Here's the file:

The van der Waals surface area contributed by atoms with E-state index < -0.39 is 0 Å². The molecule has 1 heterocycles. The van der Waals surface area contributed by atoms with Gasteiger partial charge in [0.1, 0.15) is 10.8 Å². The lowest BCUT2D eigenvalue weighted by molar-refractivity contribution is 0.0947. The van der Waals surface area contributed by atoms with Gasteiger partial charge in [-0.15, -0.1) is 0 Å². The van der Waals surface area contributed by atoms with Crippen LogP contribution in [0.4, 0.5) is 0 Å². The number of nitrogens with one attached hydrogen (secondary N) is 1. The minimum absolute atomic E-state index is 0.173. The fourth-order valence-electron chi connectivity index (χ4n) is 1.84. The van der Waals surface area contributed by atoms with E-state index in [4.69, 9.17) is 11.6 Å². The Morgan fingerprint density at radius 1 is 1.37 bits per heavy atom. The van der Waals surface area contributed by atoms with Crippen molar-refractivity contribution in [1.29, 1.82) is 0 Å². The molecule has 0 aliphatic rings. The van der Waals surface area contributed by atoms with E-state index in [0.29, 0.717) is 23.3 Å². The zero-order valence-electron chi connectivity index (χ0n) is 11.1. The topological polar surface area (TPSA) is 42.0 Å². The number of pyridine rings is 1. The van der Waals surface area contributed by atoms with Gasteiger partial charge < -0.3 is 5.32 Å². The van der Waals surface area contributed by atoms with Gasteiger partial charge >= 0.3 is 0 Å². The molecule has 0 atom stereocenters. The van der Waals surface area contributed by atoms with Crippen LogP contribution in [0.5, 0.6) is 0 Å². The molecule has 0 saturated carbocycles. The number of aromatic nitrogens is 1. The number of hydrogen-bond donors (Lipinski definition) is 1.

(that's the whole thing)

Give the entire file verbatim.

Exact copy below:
The van der Waals surface area contributed by atoms with E-state index < -0.39 is 0 Å². The molecule has 1 heterocycles. The van der Waals surface area contributed by atoms with Gasteiger partial charge in [0.1, 0.15) is 10.8 Å². The lowest BCUT2D eigenvalue weighted by molar-refractivity contribution is 0.0947. The van der Waals surface area contributed by atoms with Gasteiger partial charge in [-0.15, -0.1) is 0 Å². The van der Waals surface area contributed by atoms with Crippen LogP contribution in [0.4, 0.5) is 0 Å². The number of nitrogens with one attached hydrogen (secondary N) is 1. The minimum absolute atomic E-state index is 0.173. The fourth-order valence-electron chi connectivity index (χ4n) is 1.84. The van der Waals surface area contributed by atoms with E-state index in [4.69, 9.17) is 11.6 Å². The Morgan fingerprint density at radius 1 is 1.37 bits per heavy atom. The van der Waals surface area contributed by atoms with Crippen molar-refractivity contribution in [1.29, 1.82) is 0 Å². The molecule has 0 aliphatic rings. The van der Waals surface area contributed by atoms with E-state index in [0.29, 0.717) is 23.3 Å². The zero-order valence-electron chi connectivity index (χ0n) is 11.1. The topological polar surface area (TPSA) is 42.0 Å². The number of pyridine rings is 1. The van der Waals surface area contributed by atoms with Gasteiger partial charge < -0.3 is 5.32 Å². The van der Waals surface area contributed by atoms with Gasteiger partial charge >= 0.3 is 0 Å². The molecule has 0 atom stereocenters. The van der Waals surface area contributed by atoms with Crippen LogP contribution in [0.5, 0.6) is 0 Å². The molecule has 0 saturated carbocycles. The number of aromatic nitrogens is 1. The number of hydrogen-bond donors (Lipinski definition) is 1.